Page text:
Thursday, December 3, 2020
Wednesday, December 2, 2020
These are difficult times in North American Methodism. I don’t know what all the answers are related to moving forward, though I know unequivocally that I am not leaving my spiritual home.
Saturday, November 28, 2020
Tuesday, November 17, 2020
Today, I spent some time with the most unlikely of roses.
We have lived in our new home for over four months. As always, moving is a chore (for pastors, it's an occupational hazard). There has been an enormous amount of things to do.
I have loved meeting the people of our new church. That's the best part. But I often say "I love going to new churches, I just don't love moving to get there!" Between unpacking and getting settled, decorating the house, reclaiming the yard, meeting my neighbors, and starting a new ministry, it's always a challenge to get it all done. With COVID, it's been strange challenge indeed.
One of the tasks that went undone was tending to a particular dead rosebush in our backyard. I've noticed it countless times. It's right behind the house, in front of the garage and under an old clothesline post we've reclaimed with teal spray-paint and bird feeders. The branches are brittle and it has looked dead as a doornail for four straight months. I've been meaning to cut it away.
I'm glad I didn't. Last Sunday, suddenly, I noticed a breach of the deadness with a burst of life. A new rose blossom had appeared. Out of the deadness, there is life. Out of the dryness, there is joy. Wow. God did it again.
I have contemplated all week this gift of God. There is so much deadness around us right now. The coronavirus has been an unimaginable curb of normal life, not to mention the death it has brought to hundreds of thousands. The country has been through divisive times politically, as if there are two alternative worlds we live in, not one. Signs of structural racism abound, and I wonder if the energy to bring about prophetic change will fall away as it too often does. The denomination I love is going through a long, drawn-out, slow division as a group makes plans to secede and go start a new denomination.
It feels like there is a dead rosebush that I can't seem to get around to. It just lingers. Where are the signs of life? Then when I least expected it, it appeared. There is hope.
This week, I spent some more time with that little rose. It's moved from being a rosebud to a fully formed thing of beauty. I just can't bring myself now to break away the dead branches, for now they stand behind the rose as a reminder of the deadness God has brought life to.
God did it again. And God will keep doing it again.
Here's a picture of what I experienced in my quiet time today. May the joy of the Lord burst forth in your life, too.
Thursday, October 22, 2020
Today is my "half birthday" (my actual birthday is April 22, six months from now).
In morning quiet time, I ran across this beautiful birthday blessing in John O'Donahue's To Bless the Space Between Us: A Book of Blessings.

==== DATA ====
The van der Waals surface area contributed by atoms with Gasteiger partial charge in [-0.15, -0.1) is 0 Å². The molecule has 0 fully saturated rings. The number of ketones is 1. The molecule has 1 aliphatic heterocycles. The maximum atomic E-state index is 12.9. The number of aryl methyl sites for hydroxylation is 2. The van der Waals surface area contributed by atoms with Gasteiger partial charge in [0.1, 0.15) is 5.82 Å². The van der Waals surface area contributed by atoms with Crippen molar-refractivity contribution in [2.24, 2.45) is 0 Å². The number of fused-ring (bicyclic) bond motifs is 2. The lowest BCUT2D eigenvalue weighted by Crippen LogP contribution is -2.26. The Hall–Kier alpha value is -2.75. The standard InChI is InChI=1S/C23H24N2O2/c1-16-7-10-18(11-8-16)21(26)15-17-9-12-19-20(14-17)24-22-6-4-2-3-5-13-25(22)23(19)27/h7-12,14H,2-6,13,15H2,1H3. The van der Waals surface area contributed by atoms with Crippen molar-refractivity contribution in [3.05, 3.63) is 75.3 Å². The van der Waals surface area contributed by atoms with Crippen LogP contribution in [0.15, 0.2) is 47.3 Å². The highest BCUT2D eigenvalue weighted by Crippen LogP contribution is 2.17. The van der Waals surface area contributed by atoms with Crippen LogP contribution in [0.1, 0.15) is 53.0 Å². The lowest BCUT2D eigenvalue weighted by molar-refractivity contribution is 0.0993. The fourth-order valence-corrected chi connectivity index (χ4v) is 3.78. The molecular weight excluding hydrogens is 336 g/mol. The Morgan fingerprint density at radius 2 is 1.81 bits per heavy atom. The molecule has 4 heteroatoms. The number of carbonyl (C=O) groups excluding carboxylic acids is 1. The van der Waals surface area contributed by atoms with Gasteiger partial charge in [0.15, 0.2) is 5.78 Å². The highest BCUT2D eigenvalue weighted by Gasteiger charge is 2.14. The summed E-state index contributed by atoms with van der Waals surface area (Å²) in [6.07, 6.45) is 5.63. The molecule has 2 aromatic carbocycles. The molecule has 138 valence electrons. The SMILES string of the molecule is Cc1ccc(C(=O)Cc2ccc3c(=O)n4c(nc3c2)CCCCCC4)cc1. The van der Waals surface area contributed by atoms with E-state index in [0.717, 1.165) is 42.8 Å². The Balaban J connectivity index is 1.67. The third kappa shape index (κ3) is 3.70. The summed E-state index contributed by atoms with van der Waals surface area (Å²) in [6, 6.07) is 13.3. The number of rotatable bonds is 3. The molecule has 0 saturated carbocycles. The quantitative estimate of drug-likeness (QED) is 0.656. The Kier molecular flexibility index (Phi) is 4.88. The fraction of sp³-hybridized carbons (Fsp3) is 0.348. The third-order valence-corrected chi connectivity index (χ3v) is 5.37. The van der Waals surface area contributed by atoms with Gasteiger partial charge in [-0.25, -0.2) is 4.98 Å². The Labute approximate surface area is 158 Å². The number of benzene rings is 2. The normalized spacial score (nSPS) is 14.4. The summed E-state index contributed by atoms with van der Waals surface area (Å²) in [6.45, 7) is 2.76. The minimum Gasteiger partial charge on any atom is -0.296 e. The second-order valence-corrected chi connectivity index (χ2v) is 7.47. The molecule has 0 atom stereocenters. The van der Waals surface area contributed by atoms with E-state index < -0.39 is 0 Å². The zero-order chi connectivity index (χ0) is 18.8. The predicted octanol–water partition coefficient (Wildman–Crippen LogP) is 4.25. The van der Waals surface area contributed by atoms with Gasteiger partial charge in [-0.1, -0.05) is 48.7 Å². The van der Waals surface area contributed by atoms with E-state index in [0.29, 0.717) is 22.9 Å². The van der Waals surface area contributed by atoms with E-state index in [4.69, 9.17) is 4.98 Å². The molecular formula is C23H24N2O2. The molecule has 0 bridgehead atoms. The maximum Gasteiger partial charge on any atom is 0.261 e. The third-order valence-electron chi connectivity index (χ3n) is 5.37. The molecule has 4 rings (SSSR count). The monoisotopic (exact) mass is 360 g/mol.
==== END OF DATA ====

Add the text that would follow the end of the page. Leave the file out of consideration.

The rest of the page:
I wanted to share it on my blog this day, in hopes that is serves as a blessing to many of you on the "echoing-day of your birth."For Your Birthday
Tuesday, October 6, 2020
Monday, August 24, 2020
Dear Methodist friends,
These are difficult times, and there are many more pressing things on our plate.
However, a group of North Alabama Methodists are advocating that the North Alabama Conference "Stay UMC," should there be a vote called for on the Annual Conference level to secede from the United Methodist Church and form a new "traditionalist" denomination. This vote could take place in 2021 or 2022 if the Protocol passes at General Conference in 2021, as many expect. There are some clergy and laity in the North Alabama Conference who are actively working toward the goal of leaving the UMC.
"Stay UMC" released www.stayumc.com today. This was to be unrolled in early March and the pandemic caused a heavy pause. General Conference has now been postponed to August/September of 2021, so it is still something in front of us.
I wholeheartedly support “Stay UMC!” I invite you to explore www.stayumc.com and join the movement.
I hope that discussions around the “Stay UMC” movement will lead to greater transparency so we can be a better Church.
I have nothing against clergy and churches who wish to leave the UMC in the present impasse. They are brothers and sisters in Christ. Some are very traditionalist, others are very progressive, but on both edges there are those that would choose to no longer stay in communion with the traditionalists, centrists, and progressives that believe we are called to be one diverse Church. The denomination is making withdrawal possible now, and churches may keep church properties if they follow the appropriate requirements. I just don't believe those who wish to form a new denomination should attempt to force the entire Annual Conference to go with them.
Please check out www.stayumc.com to understand what the Protocol is, why we wish to "Stay UMC," and what's at stake if we don't.